Free will may not be so free after all

U. ARIZONA (US) — Is life guided by free will or is it predetermined by a continuous chain of events over which we have no control?

Most people seem to favor free will, and while many, across a range of cultures, reject what is referred to as determinism, says Shaun Nichols, professor of philosophy and cognitive science at the University of Arizona, they remain conflicted over the role of personal responsibility in situations that require moral judgments.

“Mostly what people have done is work on these problems in conceptual ways. You think through the problems; you think about the implications of various theses. And a lot of excellent work has been done on complex philosophical issues using those techniques over the last 2,000 years.”

Experimental philosophy is another tool that can offer new sources of information and help sort through some of these problems, Nichols says.

Details of Nichols’ findings are reported in the journal Science.

The debate over free will and determinism is one such problem. The central tenet in determinism is that everything that happens is the result of something that caused it to happen, which itself was caused by something earlier and so on.

The conflict comes when people are faced with making a choice or a decision that could go one way or another.

“The dilemma is how do we reconcile how we normally think about causal explanation with this intuition that we have that our decisions are not just the product of these inevitable causal chains,” Nichols says.

“It seems like something has to give, either our commitment to free will or the idea that every event is completely caused by the preceding events.”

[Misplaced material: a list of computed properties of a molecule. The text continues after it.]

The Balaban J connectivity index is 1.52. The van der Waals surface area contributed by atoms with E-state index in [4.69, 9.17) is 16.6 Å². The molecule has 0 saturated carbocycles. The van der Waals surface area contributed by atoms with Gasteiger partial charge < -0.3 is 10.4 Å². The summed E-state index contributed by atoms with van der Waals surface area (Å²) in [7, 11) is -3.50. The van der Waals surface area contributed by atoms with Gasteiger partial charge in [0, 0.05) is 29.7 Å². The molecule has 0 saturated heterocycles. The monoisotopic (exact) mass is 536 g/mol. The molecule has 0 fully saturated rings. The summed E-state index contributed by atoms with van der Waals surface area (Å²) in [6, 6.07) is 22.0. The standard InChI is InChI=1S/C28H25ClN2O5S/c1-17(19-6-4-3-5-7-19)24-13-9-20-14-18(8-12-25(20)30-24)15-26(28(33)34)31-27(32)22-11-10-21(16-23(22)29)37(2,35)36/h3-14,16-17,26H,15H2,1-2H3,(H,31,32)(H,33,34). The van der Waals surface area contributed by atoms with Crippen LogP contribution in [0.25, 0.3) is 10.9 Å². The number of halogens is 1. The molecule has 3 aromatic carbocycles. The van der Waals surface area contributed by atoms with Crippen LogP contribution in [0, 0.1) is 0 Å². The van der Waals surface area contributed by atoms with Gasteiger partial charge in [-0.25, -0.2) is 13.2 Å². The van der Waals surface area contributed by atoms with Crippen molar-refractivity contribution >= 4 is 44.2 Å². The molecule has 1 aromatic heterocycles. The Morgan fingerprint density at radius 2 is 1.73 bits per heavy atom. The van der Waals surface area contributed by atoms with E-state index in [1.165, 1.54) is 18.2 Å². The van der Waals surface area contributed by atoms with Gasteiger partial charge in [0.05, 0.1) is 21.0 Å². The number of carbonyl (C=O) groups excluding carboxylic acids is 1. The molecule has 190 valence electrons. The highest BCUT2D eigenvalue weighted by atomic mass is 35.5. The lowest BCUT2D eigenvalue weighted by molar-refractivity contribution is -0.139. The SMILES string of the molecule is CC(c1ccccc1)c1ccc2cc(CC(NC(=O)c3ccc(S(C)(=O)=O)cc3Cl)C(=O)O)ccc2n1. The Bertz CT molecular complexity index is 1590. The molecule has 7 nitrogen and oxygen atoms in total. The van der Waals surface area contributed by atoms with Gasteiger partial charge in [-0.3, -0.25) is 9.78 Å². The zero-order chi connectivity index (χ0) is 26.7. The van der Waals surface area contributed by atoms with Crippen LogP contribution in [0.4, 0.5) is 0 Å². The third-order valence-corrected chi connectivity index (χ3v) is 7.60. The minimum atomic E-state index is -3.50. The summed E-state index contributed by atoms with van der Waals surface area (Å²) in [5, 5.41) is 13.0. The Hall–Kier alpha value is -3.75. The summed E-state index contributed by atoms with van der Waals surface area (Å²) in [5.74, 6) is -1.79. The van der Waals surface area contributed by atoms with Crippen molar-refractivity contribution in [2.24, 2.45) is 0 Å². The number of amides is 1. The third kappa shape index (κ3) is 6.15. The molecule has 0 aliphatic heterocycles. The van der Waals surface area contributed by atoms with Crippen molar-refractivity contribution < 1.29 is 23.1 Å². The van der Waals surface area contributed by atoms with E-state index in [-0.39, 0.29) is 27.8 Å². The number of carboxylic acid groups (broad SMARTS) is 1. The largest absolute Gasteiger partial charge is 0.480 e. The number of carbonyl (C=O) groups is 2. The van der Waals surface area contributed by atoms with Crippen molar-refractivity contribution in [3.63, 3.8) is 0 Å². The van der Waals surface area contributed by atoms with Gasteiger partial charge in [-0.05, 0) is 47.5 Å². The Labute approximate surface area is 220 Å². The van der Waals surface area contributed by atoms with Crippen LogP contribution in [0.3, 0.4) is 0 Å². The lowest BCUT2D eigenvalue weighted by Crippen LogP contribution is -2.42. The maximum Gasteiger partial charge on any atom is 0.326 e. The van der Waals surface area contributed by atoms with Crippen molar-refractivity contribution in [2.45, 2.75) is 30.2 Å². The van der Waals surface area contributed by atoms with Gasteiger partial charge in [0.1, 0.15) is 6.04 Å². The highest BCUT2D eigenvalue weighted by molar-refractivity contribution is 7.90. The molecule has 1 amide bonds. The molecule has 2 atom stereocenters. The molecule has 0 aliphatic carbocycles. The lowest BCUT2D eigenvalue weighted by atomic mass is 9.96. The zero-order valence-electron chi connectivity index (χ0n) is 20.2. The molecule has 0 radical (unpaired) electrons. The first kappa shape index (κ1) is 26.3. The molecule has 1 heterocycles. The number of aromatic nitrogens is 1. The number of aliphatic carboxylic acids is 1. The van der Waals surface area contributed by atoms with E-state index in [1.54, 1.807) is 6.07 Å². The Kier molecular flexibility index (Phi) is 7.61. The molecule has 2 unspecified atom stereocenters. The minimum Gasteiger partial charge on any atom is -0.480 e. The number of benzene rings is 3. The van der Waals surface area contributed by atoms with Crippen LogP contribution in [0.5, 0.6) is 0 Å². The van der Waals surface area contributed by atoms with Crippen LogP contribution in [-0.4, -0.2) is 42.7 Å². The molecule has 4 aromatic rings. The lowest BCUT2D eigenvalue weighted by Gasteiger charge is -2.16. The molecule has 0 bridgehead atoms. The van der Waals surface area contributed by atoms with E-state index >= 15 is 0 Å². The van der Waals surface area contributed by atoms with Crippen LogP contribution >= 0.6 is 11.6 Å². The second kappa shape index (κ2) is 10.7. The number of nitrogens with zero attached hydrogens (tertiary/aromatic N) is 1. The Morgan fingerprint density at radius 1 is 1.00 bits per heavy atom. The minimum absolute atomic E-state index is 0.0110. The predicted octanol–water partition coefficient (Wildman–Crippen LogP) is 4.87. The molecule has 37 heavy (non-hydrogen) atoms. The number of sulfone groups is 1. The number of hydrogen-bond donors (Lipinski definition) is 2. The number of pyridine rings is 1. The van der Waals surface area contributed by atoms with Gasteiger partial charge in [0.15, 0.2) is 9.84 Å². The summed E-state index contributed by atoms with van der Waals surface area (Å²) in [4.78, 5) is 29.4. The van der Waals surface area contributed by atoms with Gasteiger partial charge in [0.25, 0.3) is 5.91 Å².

When children were asked if a ball rolling down a ramp into a box could have done something else, they almost universally said “no.” But when asked if an adult who reached his hand into a box could have done something else, the answer was uniformly “yes.” The answers may indicate that these concepts form early on in life.

Adults show conflicting results when tested. Given a deterministic universe where every decision is the result of past decisions, people generally respond that no one can be held morally responsible for their actions in such a universe.

But when presented with a scenario in which a man in that theoretical universe has committed a particularly heinous criminal act, most test subjects agree that the man is fully morally responsible for his actions.

Conflicting responses may be due to the fact that when people are calm and collected, determinism is thought to exclude free will and moral responsibility. Cases that are much more emotionally charged and hit closer to home, however, elicit something different, Nichols says.

“When you present people with an emotionally laden transgression, and if you ask if the person is morally responsible, then people overwhelmingly say that the person is responsible, even if their action was determined.”

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